1 Kommentar(e)
Charlotte Cotton
Abgesendet am 26.11.2012 um 19:58

Dear Kelley,

As with your previous posts, your encouragement of us to think of ‘photographic methods in science’ as central to a useful and contemporary idea of photography is wonderful to encounter. More than this (and I hope I am reading your post correctly) the idea of scientific photography being part of photography in everyday life and usage is great to be intellectually grappling with. Your post made me think of a number of things, all of which are tellingly in relation to the elephant in the room (for me at least) of contemporary art photography. If photographic methods of science are quotidian, they are also methods that are developed by working groups; enhanced, modified, reworked and far from a static process or idea. When photography is contemporary art, it might cite the quotidian but is far from it. And photography-as-art is invariably perceived as the form – the end result, the execution – of an idea.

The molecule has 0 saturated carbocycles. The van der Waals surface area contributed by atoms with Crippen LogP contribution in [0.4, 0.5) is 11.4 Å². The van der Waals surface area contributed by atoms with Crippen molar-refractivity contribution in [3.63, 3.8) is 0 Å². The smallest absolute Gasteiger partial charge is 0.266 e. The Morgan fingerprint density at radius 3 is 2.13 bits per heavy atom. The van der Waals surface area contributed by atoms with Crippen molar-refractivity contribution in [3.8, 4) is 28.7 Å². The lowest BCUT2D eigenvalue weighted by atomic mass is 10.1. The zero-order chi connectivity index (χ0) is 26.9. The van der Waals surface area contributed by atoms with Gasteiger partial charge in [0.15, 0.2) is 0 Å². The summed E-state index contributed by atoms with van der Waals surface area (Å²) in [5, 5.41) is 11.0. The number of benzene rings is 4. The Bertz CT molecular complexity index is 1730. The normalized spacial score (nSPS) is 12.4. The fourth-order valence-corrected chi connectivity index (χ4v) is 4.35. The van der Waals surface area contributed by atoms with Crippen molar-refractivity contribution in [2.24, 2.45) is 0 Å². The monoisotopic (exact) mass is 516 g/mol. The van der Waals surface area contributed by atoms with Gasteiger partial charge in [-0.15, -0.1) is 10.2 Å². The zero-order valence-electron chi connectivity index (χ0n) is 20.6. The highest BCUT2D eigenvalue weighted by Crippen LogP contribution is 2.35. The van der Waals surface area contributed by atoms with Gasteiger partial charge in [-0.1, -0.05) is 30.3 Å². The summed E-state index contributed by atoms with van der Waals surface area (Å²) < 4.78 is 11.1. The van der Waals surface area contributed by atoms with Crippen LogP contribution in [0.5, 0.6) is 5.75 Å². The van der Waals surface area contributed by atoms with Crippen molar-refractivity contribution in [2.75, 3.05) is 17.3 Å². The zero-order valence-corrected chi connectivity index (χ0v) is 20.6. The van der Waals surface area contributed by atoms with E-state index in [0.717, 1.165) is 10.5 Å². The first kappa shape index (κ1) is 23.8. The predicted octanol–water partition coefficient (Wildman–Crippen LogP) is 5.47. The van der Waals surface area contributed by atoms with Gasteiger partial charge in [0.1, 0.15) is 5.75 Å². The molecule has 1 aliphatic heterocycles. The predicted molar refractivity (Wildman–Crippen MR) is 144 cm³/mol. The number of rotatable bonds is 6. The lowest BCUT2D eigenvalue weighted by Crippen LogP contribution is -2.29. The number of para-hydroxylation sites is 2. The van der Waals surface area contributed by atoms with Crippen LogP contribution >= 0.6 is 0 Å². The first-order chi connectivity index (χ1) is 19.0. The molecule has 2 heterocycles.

Your post made me think of how an art photographer who made the transition from analogue to digital photographic processes characterised their use of Photoshop for me as necessarily using maybe only 5% of the capabilities of the software, to definitely not use this commercially available software in the way that was prescribed by the user manual. It also made me think that artist-designers who work with code have a much closer affinity to what I think you are describing as the practice and understandings of photographers who are coming from the perspective of science. In particular, the independent practice of Casey Reas (who also developed Processing software with Ben Fry at MIT) seems to better embody the ‘fluidity between the experimental and the marketable’ than any art photographer I can think of. With that in mind, I would be really interested to know whether you think that the sensibilities and motivations that you see at play in the history of photography as a scientific method are ones that are also becoming apparent in contemporary, non-photographic datavisualisation in the field of science. I guess I would really like to know if, like contemporary art photography, which on so many levels no longer is directly plugged into the quotidian defaults of image making and circulation, the value and meaning of scientific photography is being shifted up by the arrival of new technologies and ways of seeing.